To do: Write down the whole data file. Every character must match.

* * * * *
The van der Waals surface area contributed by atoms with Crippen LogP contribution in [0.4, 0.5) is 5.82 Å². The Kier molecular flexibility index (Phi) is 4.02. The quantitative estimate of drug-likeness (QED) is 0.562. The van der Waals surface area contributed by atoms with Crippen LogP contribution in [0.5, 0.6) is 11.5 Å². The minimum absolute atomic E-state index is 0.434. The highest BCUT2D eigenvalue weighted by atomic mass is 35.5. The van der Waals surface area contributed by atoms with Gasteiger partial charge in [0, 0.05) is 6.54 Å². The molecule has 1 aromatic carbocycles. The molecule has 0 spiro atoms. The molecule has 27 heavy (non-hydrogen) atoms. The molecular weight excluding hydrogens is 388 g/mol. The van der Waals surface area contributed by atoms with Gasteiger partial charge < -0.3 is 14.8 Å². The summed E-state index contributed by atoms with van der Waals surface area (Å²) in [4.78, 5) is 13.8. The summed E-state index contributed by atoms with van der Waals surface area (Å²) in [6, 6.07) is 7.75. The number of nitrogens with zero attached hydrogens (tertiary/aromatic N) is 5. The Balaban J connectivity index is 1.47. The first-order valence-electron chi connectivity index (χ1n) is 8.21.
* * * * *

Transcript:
The van der Waals surface area contributed by atoms with Crippen LogP contribution in [0.4, 0.5) is 5.82 Å². The Kier molecular flexibility index (Phi) is 4.02. The quantitative estimate of drug-likeness (QED) is 0.562. The van der Waals surface area contributed by atoms with Crippen LogP contribution in [0.5, 0.6) is 11.5 Å². The minimum absolute atomic E-state index is 0.434. The highest BCUT2D eigenvalue weighted by atomic mass is 35.5. The van der Waals surface area contributed by atoms with Gasteiger partial charge in [0, 0.05) is 6.54 Å². The molecule has 1 aromatic carbocycles. The molecule has 0 spiro atoms. The molecule has 27 heavy (non-hydrogen) atoms. The molecular weight excluding hydrogens is 388 g/mol. The van der Waals surface area contributed by atoms with Gasteiger partial charge < -0.3 is 14.8 Å². The summed E-state index contributed by atoms with van der Waals surface area (Å²) in [4.78, 5) is 13.8. The summed E-state index contributed by atoms with van der Waals surface area (Å²) in [6, 6.07) is 7.75. The number of nitrogens with zero attached hydrogens (tertiary/aromatic N) is 5. The Balaban J connectivity index is 1.47. The first-order valence-electron chi connectivity index (χ1n) is 8.21.